Triikan
Feb 23, 2007
Most Loved

CrazyB posted:

I have a D-link DIR-825 and my cat had a fun time and knocked my router down which caused one of the 2 antennas to break. Now I'm assuming this will cause problems with signal to reach all over my house.

Now my position is the router was working fine before hand, should I get a replacement antenna or buy a new router? If so should I get OEM, should I get a D-Link upgraded one from best which cost like $30,should I go on Ebay and buy a compatible one for like $7, or is there a site that I can get good 3rd party compatible antennas for a decent price?

Dual antennas don't really help signal that much in a non-MIMO setup. Any signal advantage comes from having the antennas oriented differently, so unless you're having problems I wouldn't worry about it. I've used cheap ebay antennas on various WRT routers with no problems if you do replace the antenna.

Triikan
Feb 23, 2007
Most Loved

Oaks posted:

So I've been using the Airport Extreme Base Station (what a mouthful) as my router at home, and it is loving fantastic, but I've run into a little bit of a hitch. I like to play vidja games with my buds through the internet, but the Base Station requires that the wireless zero config service be running at all times or I will get abruptly disconnected from the network. This doesn't effect anything else I do, but unfortunately zero config causes periodic hiccups in the connection that can get pretty annoying during a competitive game.

I'm too far from the router to realistically run a cable there, and unfortunately I'm renting and can't drill a hole into the basement and run a cable that way. Anyone have any ideas for a way around this?

What are you doing that would cause WZC to give you problems? WZC is just the XP wireless service. What do you expect to use if you're not using it? If you don't want to use it, upgrade to 7.

Basically, my problem with understanding your post is this:
"I'm using wireless, but my wireless is causing periodic hiccups on my game, so I want to disable my wireless."
WZC is what your computer is using to connect to the router.

Triikan fucked around with this message at 00:14 on Jan 3, 2012

Triikan
Feb 23, 2007
Most Loved

mik posted:

This might be unanswerable, but...

In a typical new-ish apartment building, if the power goes out (and assume there's no building-wide backup generator) is internet (Cable or DSL) likely to work if my equipment is on a UPS? As in, are the telco facilities in or around the building usually on backup power? I know if I trip a breaker in my unit that's one thing, but I don't know what kind of relays and whatever cable and dsl go through on the way out of the building.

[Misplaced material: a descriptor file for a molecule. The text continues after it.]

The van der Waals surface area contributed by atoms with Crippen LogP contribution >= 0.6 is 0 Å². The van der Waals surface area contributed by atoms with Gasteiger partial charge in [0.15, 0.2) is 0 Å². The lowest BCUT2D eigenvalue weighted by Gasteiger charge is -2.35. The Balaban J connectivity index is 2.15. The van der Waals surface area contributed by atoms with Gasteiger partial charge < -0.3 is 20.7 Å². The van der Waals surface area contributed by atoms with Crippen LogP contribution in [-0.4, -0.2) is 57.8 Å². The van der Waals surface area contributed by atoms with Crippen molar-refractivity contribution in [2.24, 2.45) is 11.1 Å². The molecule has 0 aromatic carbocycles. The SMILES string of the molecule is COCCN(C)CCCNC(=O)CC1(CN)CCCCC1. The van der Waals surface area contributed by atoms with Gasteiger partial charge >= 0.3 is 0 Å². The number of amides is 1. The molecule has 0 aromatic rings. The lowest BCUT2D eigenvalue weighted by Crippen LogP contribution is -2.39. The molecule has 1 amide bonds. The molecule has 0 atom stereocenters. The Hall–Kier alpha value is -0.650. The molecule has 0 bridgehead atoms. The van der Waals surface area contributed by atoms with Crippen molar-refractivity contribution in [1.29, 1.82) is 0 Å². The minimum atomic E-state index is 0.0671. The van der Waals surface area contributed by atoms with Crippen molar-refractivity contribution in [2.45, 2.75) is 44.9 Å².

Basically is it pointless to put network equipment on a UPS to preserve internet access in the event of a power failure to the building or in the immediate area.

Your ISP's equipment will most likely not lose power. Most power outages are at the pole level, and your internet infrastructure is a bit higher level than that, and will be on a UPS at the least, and maybe a generator, depending on the setup. Of course, if somebody hits a power pole and your cable or phone line is knocked out as well, you'll lose both. I've had a couple power outages and my internet stayed up.

Triikan fucked around with this message at 00:38 on Jan 3, 2012

Triikan
Feb 23, 2007
Most Loved

Oaks posted:

Well, usually I can just disable wireless zero configuration after I've connected to whatever wireless network I want to be on. WZC is not necessary to maintain wireless connections with most networks, only to initially connect to them. The AEBS is the first router I've encountered that actually requires the service be always on. I agree it sounds like there's probably no simple workaround, but I wanted to make sure there wasn't something I was overlooking.

But, why would you want to disable the program that handles wifi on windows? What 'problems' are you having that are being caused by WZC? Doesn't make any sense.

Triikan
Feb 23, 2007
Most Loved

kode54 posted:

Isn't Atheros hardware higher quality than Broadcom crap, and also supported by at least OpenWrt? Not like that applies in this case, though.

I don't know whether Atheros or Broadcom "crap" is better than the other, but boadcom chipsets have better aftermarket support than Atheros, probably owing to the original WRT54g being broadcom based.

Triikan
Feb 23, 2007
Most Loved

Dave Mustard posted:

I am running Windows 7.